S4-9?

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zebedeesknees
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S4-9?

Postby zebedeesknees » Sun Sep 13, 2020 4:12 pm

I found MRJ 279 most inspiring, particularly the 2mm and 3mm scale articles. It was an amazing 14 years ago when learning about belt drives from Nigel Lawton that he supplied and I built a 9mm gauge 40hp Simplex.

model Simplex 006.JPG


When David Knight asked me about r/c for 'Christine', I was reluctant to open her up, but looked at the Simplex.

Since then, Micron has withdrawn the Rx6x series of receivers due to impending component updates, so I looked at the Rx45:-

Rx45detail.jpg


That's one, on the nail of my little finger. That, and the 8 x 16mm batteries sourced by David Catton inspired me to fit r/c to the Simplex. The other thought festering has been the ready availability of 5 volt DC supplies for USB charging of mobile phones and tablets. These use a variety of the single cell Li-Po batteries that have previously been mentioned..

The small batteries with the clear wrap over the control circuit are generally 1C, meaning that they both charge and discharge at their stated capacity, so the 8 X 16 at 60mAh will supply 60mA for an hour, and take an hour to charge on a 60mA supply. It fits comfortably on the chassis under one bonnet end. When discharged down to approximately 3.2volts, the internal circuit switches the output off, protecting the cell.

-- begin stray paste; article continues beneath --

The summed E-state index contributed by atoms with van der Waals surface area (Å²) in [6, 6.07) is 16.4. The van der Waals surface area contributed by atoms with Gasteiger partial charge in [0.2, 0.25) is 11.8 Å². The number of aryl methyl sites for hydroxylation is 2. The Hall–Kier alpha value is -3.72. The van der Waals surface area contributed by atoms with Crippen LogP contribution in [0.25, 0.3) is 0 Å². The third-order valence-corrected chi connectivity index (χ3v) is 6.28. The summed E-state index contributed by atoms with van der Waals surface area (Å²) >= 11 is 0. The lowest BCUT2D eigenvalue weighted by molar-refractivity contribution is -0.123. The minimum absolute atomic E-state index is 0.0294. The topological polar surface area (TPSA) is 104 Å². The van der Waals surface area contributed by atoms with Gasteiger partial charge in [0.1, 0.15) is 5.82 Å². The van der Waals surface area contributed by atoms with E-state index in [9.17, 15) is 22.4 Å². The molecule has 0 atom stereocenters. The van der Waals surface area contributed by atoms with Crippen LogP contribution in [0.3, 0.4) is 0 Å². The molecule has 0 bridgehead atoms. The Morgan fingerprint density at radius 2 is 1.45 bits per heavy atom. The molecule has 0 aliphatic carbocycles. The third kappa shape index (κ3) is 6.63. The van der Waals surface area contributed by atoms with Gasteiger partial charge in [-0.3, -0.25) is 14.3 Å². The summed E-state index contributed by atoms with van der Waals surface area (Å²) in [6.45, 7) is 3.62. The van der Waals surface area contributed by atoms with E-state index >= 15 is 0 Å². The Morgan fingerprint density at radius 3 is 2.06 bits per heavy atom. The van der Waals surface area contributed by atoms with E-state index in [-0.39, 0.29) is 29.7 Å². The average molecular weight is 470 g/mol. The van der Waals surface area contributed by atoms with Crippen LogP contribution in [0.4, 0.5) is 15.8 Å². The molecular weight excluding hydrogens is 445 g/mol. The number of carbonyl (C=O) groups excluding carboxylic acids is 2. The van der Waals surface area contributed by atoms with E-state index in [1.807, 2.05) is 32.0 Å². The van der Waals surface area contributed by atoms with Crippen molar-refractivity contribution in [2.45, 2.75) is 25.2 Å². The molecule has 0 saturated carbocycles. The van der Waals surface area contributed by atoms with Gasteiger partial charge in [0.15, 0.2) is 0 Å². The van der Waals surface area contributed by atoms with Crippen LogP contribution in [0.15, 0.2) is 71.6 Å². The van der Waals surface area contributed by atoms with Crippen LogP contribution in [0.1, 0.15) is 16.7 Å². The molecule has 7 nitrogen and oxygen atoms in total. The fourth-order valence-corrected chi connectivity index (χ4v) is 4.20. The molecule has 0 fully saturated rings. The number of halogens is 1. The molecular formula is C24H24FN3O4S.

The Simplex chassis was built with pickups of guitar string spring wire, and the axle holes enlarged downwards a little, to provide a small degree of suspension, within the limits of the gear mesh. The wires are mounted on Bill Bedford bearing carrier units, glued to a piece of 'U' section poly.

Not wishing to have to worry about track polarity, a small pcb carrying a Schottky bridge rectifier and the battery was introduced into the original pickup supply, and a Micron Rx45 wired between that and the motor.

model Simplex 002.JPG


That's all that is needed. Rectifier, battery and radio receiver. (And transmitter of course) No switches, sockets or programming tracks. The loco runs most of the time picking up from the track, with the battery providing a 'stay alive', charging at the same time. Fully charged, it will run for up to an hour depending on the current drawn by the motor and Rx, without track power. The battery can be safely left to discharge after use, and will 'wake up' quickly when power is restored to the pickups.